It’s Tuesday and time for Ask Kotaku, the weekly feature in which Kotaku-ites deliberate on a single burning question. Then, we ask your take.
With Star Wars and Indiana Jones in the news for getting new video games, this week we Ask Kotaku: What media property would you like to see adapted into a game?
I’m dreaming of a vast, open-world Law & Order game. There have been Law & Order games, but none have really captured the spirit of the combined decades’ worth of the original series, Criminal Intent, and Special Victims Unit. Imagine the New York City-scape of Insomniac’s Spider-Man, only you’re driving the streets in an unmarked Buick, waiting to respond to calls. Driving in real time to a garage to question a witness who doesn’t like cops and didn’t see nothin’. Stopping to chat with assistant DA Carisi about the case over street meat. Hell, stepping into the shoes of Carisi in Phoenix Wright-inspired courtroom sequences. An endless parade of DLC cases, released on a seasonal basis. Tie-ins with what’s left of the show. Or...OOOO OOOOO, a “Let’s Explain Things To Ice-T” mini-game!
I am seriously getting breathlessly excited the more I imagine this game. Going to stop before I faint.
You know how, when you watch an action-packed cutscene, you can’t help but wonder, “Man, why am I watching this instead of playing it?” That thought permeates literally every action scene in every Ip Man movie. For the uninitiated, Ip Man is a grandmaster of Wing Chun, best known for teaching Bruce Lee how to open one hundred cans of whup-ass. Ip Man has been portrayed on-screen plenty of times over the years, but never in something with as much reach as the Ip Man films, starring Donnie Yen in the titular role.
There’s a viscerality to Yen’s moves that makes you feel like you have a front-row seat to the action. And the fights are way more creative than your standard silver-screen beat-’em-up, leaning on deft use of the environment to create some truly bananas scenarios. Just watch the scene above, where Ip Man takes on, no exaggeration, 87 dudes at once—and wins. Watching that fight—watching any Ip Man fight, across all four mainline entries—is always a blast. In fact, one gets the sense that someone is controlling Yen’s character with a gamepad just off-screen. So I can’t help but think, “Man, why am I not playing this?”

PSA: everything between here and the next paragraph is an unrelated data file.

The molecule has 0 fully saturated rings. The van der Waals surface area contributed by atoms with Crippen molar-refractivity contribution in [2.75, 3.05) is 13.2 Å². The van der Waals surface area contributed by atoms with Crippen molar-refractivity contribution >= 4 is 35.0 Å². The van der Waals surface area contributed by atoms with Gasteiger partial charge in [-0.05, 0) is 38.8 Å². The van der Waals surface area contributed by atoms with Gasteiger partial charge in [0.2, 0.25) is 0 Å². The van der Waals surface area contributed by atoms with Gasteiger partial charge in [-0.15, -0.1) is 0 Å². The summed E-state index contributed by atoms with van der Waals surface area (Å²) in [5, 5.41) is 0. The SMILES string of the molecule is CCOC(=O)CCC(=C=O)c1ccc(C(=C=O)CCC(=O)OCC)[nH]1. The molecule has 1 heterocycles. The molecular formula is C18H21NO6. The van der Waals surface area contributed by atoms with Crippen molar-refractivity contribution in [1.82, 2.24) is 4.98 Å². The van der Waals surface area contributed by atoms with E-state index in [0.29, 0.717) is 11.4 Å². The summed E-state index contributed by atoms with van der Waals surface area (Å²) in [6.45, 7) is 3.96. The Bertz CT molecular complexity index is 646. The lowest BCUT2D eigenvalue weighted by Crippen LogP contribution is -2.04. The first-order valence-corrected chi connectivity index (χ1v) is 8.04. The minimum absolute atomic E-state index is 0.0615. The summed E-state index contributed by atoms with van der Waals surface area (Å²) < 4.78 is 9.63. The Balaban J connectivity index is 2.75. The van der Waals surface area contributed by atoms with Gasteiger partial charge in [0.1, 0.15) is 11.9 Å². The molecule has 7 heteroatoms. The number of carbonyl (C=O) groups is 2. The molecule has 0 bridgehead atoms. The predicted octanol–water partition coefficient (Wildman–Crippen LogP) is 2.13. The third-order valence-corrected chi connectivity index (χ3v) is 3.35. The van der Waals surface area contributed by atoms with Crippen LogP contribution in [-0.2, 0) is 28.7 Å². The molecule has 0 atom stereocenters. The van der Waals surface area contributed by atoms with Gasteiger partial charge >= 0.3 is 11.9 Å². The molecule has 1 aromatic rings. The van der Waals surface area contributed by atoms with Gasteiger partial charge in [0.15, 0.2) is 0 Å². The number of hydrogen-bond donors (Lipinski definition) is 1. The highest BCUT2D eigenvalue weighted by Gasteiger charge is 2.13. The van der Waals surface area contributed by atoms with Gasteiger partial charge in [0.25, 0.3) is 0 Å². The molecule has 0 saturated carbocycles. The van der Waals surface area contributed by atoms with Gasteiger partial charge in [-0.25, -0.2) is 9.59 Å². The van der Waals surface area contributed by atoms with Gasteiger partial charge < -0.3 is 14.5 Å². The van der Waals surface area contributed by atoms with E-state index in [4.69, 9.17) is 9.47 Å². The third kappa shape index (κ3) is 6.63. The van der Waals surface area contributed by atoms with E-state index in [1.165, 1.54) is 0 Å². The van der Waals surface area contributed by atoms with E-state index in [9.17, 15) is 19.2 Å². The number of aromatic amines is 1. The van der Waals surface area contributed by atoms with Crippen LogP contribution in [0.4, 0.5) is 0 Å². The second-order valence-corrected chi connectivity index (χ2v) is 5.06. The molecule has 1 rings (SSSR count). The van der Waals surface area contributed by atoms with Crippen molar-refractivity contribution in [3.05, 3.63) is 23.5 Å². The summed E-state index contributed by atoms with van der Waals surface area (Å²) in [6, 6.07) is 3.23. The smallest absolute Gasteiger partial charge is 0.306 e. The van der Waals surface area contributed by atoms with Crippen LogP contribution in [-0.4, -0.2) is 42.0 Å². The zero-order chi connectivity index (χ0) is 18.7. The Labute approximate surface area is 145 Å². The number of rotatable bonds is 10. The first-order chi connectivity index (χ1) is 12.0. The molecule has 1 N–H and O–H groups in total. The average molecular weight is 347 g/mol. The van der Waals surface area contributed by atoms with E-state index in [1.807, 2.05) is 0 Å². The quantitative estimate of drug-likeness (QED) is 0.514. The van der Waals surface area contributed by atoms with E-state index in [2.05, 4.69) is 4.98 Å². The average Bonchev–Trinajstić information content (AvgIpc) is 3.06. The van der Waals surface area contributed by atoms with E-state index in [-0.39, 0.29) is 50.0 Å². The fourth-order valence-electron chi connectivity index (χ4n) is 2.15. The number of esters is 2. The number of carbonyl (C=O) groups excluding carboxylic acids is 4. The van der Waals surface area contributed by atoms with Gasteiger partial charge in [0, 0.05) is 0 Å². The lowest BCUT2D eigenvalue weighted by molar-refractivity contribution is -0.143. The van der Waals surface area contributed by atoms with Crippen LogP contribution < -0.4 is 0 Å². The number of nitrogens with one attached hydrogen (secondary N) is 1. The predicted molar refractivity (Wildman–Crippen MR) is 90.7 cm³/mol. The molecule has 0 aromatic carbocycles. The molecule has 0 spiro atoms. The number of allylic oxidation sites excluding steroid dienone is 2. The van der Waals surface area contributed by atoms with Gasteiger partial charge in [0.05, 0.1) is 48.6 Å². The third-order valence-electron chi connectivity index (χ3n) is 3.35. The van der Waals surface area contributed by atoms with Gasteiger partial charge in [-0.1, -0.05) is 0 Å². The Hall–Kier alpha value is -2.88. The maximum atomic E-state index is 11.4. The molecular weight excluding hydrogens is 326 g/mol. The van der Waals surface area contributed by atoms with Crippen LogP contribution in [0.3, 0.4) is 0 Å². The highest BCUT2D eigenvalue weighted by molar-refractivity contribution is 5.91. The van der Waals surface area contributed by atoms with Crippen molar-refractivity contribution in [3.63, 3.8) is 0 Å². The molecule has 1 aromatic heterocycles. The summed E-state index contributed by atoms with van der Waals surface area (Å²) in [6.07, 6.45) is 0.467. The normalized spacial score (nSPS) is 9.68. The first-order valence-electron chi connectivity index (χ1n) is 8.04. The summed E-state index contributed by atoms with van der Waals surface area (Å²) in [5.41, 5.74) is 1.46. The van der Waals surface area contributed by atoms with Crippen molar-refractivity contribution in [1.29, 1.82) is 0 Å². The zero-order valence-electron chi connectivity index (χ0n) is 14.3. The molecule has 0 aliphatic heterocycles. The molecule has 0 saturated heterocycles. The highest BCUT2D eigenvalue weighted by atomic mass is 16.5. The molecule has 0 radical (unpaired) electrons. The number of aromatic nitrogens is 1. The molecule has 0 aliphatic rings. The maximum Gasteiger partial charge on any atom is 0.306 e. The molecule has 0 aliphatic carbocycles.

Technically there are already games in the Avatar: The Last Airbender universe, and the console game of the same name, at least, wasn’t terrible. But I would love to see a more expansive RPG that let me freely explore the Northern and Southern water tribes, the grit of Ba Sing Se, or even the roads in between. The Legend of Korra came out after the old Last Airbender games, but this newly imagined Avatar RPG could serve as a standalone sequel.
I would also love to see a narrative game based on Titanic, that gives you more control over your version of “Jack” and “Rose” allowing you to switch between the two. Ideally, it would make you think every choice is extremely consequential, but there is, in fact, only one end.
I want a Bob’s Burgers game. We got a digital pinball game based on the animated show almost six years ago. It was cool. But what I really want is a proper console or PC game based on the show. What kind of game, you ask? I have ideas.